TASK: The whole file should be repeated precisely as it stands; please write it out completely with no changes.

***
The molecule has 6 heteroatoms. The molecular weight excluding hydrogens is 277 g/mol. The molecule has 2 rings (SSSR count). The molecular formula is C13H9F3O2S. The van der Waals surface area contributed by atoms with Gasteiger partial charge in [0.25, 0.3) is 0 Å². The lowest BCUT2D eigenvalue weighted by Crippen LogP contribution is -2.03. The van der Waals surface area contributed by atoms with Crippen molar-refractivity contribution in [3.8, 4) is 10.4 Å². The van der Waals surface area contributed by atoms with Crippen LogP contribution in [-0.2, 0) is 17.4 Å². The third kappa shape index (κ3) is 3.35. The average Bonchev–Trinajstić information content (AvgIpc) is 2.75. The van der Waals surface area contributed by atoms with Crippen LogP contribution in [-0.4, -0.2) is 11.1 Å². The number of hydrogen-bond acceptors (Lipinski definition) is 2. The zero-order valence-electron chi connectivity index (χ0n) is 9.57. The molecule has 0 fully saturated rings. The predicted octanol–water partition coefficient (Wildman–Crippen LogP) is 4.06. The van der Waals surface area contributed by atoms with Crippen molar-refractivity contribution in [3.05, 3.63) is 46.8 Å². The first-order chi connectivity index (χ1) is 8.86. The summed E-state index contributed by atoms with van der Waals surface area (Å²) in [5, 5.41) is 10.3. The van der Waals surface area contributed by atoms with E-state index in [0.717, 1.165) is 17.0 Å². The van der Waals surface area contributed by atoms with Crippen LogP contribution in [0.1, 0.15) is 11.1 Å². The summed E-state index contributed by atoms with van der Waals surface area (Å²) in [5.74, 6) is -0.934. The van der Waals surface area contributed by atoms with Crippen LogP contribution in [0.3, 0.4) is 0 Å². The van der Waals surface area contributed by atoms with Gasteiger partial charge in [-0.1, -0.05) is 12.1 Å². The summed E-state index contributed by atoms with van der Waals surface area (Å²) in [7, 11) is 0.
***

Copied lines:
The molecule has 6 heteroatoms. The molecular weight excluding hydrogens is 277 g/mol. The molecule has 2 rings (SSSR count). The molecular formula is C13H9F3O2S. The van der Waals surface area contributed by atoms with Gasteiger partial charge in [0.25, 0.3) is 0 Å². The lowest BCUT2D eigenvalue weighted by Crippen LogP contribution is -2.03. The van der Waals surface area contributed by atoms with Crippen molar-refractivity contribution in [3.8, 4) is 10.4 Å². The van der Waals surface area contributed by atoms with Crippen LogP contribution in [-0.2, 0) is 17.4 Å². The third kappa shape index (κ3) is 3.35. The average Bonchev–Trinajstić information content (AvgIpc) is 2.75. The van der Waals surface area contributed by atoms with Crippen LogP contribution in [-0.4, -0.2) is 11.1 Å². The number of hydrogen-bond acceptors (Lipinski definition) is 2. The zero-order valence-electron chi connectivity index (χ0n) is 9.57. The molecule has 0 fully saturated rings. The predicted octanol–water partition coefficient (Wildman–Crippen LogP) is 4.06. The van der Waals surface area contributed by atoms with Crippen molar-refractivity contribution in [3.05, 3.63) is 46.8 Å². The first-order chi connectivity index (χ1) is 8.86. The summed E-state index contributed by atoms with van der Waals surface area (Å²) in [5, 5.41) is 10.3. The van der Waals surface area contributed by atoms with E-state index in [0.717, 1.165) is 17.0 Å². The van der Waals surface area contributed by atoms with Crippen LogP contribution in [0.1, 0.15) is 11.1 Å². The summed E-state index contributed by atoms with van der Waals surface area (Å²) in [5.74, 6) is -0.934. The van der Waals surface area contributed by atoms with Crippen LogP contribution in [0.3, 0.4) is 0 Å². The van der Waals surface area contributed by atoms with Gasteiger partial charge in [-0.1, -0.05) is 12.1 Å². The summed E-state index contributed by atoms with van der Waals surface area (Å²) in [7, 11) is 0.